4.10.1 The University’s Staff Code of Conduct provides that under the ethical principle of acting with integrity and impartiality, the University, its officers and staff are placed in a position of trust. They manage University resources, have access to University information and make decisions that affect the interest of others. By conducting themselves with the highest standards of honesty, fairness and propriety, officers and staff enhance public confidence in the integrity of the University. To maintain public confidence and trust, the community must be confident that the University and its officers behave ethically and honestly.

4.10.2 The University will make accessible to its stakeholders and the wider community its Code of Conduct, its Vision and Values, and other policies and procedures concerning the assurance procedures the University has adopted to ensure that its officers act ethically and honestly, and are socially responsible.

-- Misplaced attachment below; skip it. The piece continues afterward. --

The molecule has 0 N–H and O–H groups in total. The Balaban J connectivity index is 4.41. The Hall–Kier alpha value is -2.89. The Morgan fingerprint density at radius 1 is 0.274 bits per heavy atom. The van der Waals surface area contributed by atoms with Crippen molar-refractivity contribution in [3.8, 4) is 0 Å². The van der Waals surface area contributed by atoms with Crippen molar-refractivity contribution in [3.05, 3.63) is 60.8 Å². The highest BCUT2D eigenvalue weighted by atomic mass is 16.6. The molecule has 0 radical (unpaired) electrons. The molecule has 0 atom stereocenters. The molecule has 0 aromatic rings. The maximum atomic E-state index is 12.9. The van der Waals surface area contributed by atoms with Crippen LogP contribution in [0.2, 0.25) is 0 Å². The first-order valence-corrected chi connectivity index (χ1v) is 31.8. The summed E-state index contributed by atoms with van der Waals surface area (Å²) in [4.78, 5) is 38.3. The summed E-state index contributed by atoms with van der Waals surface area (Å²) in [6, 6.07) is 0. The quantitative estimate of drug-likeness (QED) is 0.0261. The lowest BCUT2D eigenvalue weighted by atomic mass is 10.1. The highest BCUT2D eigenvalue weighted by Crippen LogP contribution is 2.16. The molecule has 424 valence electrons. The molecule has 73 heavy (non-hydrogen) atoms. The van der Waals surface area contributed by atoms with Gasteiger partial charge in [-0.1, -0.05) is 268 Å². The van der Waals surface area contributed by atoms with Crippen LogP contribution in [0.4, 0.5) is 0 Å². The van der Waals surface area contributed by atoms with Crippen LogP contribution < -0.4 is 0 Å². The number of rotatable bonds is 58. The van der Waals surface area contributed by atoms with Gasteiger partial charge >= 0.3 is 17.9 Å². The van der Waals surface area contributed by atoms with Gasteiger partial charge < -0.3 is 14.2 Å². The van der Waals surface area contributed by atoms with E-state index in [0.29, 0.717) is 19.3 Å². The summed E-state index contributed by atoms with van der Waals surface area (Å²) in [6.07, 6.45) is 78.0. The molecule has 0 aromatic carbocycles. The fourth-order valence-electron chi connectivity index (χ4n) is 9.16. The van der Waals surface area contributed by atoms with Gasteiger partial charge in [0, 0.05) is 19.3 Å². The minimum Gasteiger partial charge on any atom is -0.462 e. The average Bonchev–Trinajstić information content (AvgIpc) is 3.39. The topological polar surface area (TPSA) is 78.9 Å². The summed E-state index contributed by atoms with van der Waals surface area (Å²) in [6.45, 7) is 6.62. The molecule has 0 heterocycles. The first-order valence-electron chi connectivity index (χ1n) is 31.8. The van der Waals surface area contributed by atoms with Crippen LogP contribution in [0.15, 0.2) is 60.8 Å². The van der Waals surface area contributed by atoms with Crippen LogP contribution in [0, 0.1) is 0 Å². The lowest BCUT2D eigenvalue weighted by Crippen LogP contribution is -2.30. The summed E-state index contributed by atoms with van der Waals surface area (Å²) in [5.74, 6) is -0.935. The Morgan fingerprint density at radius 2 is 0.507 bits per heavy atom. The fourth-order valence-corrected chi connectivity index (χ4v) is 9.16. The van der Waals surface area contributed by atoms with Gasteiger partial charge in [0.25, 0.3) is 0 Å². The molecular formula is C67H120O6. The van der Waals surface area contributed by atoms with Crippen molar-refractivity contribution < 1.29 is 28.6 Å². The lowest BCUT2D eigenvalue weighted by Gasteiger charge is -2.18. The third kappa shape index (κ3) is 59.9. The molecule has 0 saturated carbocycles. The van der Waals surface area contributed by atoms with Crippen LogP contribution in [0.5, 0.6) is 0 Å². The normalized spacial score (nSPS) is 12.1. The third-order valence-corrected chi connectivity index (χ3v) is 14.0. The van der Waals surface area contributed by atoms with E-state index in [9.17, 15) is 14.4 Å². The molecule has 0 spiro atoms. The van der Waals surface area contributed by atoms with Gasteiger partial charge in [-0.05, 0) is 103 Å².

4.10.3 The University recognises not only the legitimate right of the media to follow up matters, which may be in the public interest, but also the importance of keeping the community informed of significant matters affecting the University and its operation. The University will take a proactive approach to communicating with the media and the community on all matters of suspected fraud and corruption.

5. Roles and responsibilities

Refer to section 8, Authorities and Responsibilities, of the Fraud and Corruption Control – Governing Policy for detailed information on roles and responsibilities.5

6. Acknowledgements

The University of the Sunshine Coast acknowledges fraud and corruption policies from the following universities’ in the development of its policy and related procedures:

Central Queensland University

Griffith University

Queensland University of Technology

University of Queensland

University of Southern Queensland

Curtin University